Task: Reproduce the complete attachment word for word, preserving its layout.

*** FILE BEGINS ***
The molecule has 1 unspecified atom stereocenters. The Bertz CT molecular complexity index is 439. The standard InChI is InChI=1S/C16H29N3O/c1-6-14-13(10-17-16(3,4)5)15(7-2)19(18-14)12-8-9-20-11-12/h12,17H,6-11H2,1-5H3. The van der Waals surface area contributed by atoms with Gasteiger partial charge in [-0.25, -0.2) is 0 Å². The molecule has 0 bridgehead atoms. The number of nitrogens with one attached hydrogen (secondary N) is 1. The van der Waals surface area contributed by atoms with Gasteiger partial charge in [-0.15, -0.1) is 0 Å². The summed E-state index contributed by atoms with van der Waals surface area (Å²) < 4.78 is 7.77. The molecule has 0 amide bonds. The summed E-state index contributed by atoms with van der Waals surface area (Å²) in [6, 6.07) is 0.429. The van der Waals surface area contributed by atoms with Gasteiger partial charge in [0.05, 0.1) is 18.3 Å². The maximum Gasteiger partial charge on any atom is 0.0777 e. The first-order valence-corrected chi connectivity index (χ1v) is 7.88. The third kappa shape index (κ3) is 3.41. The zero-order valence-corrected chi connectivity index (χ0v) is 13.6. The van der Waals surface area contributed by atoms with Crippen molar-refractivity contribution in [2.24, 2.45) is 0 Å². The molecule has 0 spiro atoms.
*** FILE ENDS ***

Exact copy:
The molecule has 1 unspecified atom stereocenters. The Bertz CT molecular complexity index is 439. The standard InChI is InChI=1S/C16H29N3O/c1-6-14-13(10-17-16(3,4)5)15(7-2)19(18-14)12-8-9-20-11-12/h12,17H,6-11H2,1-5H3. The van der Waals surface area contributed by atoms with Gasteiger partial charge in [-0.25, -0.2) is 0 Å². The molecule has 0 bridgehead atoms. The number of nitrogens with one attached hydrogen (secondary N) is 1. The van der Waals surface area contributed by atoms with Gasteiger partial charge in [-0.15, -0.1) is 0 Å². The summed E-state index contributed by atoms with van der Waals surface area (Å²) < 4.78 is 7.77. The molecule has 0 amide bonds. The summed E-state index contributed by atoms with van der Waals surface area (Å²) in [6, 6.07) is 0.429. The van der Waals surface area contributed by atoms with Gasteiger partial charge in [0.05, 0.1) is 18.3 Å². The maximum Gasteiger partial charge on any atom is 0.0777 e. The first-order valence-corrected chi connectivity index (χ1v) is 7.88. The third kappa shape index (κ3) is 3.41. The zero-order valence-corrected chi connectivity index (χ0v) is 13.6. The van der Waals surface area contributed by atoms with Crippen molar-refractivity contribution in [2.24, 2.45) is 0 Å². The molecule has 0 spiro atoms.